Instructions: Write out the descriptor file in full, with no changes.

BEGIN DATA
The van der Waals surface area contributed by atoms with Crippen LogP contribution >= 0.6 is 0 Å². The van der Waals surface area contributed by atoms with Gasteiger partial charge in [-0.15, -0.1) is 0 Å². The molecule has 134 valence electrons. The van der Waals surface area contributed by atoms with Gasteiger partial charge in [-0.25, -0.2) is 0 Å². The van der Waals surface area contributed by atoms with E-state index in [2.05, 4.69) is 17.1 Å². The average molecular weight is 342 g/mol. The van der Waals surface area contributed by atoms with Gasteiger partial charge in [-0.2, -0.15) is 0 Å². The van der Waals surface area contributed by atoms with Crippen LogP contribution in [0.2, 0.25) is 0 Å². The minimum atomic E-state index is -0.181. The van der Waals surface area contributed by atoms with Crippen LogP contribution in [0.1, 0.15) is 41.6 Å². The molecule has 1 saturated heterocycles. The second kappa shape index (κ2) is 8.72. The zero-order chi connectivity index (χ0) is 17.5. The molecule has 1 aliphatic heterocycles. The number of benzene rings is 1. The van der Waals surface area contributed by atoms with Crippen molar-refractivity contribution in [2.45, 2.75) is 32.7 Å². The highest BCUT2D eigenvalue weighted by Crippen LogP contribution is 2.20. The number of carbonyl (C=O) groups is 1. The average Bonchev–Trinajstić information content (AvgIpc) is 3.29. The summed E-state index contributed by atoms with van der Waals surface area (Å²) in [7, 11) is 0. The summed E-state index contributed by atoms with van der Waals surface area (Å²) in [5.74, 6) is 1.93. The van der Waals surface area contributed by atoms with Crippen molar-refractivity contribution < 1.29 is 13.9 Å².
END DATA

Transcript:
The van der Waals surface area contributed by atoms with Crippen LogP contribution >= 0.6 is 0 Å². The van der Waals surface area contributed by atoms with Gasteiger partial charge in [-0.15, -0.1) is 0 Å². The molecule has 134 valence electrons. The van der Waals surface area contributed by atoms with Gasteiger partial charge in [-0.25, -0.2) is 0 Å². The van der Waals surface area contributed by atoms with E-state index in [2.05, 4.69) is 17.1 Å². The average molecular weight is 342 g/mol. The van der Waals surface area contributed by atoms with Gasteiger partial charge in [-0.2, -0.15) is 0 Å². The van der Waals surface area contributed by atoms with Crippen LogP contribution in [0.2, 0.25) is 0 Å². The minimum atomic E-state index is -0.181. The van der Waals surface area contributed by atoms with Crippen LogP contribution in [0.1, 0.15) is 41.6 Å². The molecule has 1 saturated heterocycles. The second kappa shape index (κ2) is 8.72. The zero-order chi connectivity index (χ0) is 17.5. The molecule has 1 aliphatic heterocycles. The number of benzene rings is 1. The van der Waals surface area contributed by atoms with Crippen molar-refractivity contribution in [2.45, 2.75) is 32.7 Å². The highest BCUT2D eigenvalue weighted by Crippen LogP contribution is 2.20. The number of carbonyl (C=O) groups is 1. The average Bonchev–Trinajstić information content (AvgIpc) is 3.29. The summed E-state index contributed by atoms with van der Waals surface area (Å²) in [7, 11) is 0. The summed E-state index contributed by atoms with van der Waals surface area (Å²) in [5.74, 6) is 1.93. The van der Waals surface area contributed by atoms with Crippen molar-refractivity contribution < 1.29 is 13.9 Å².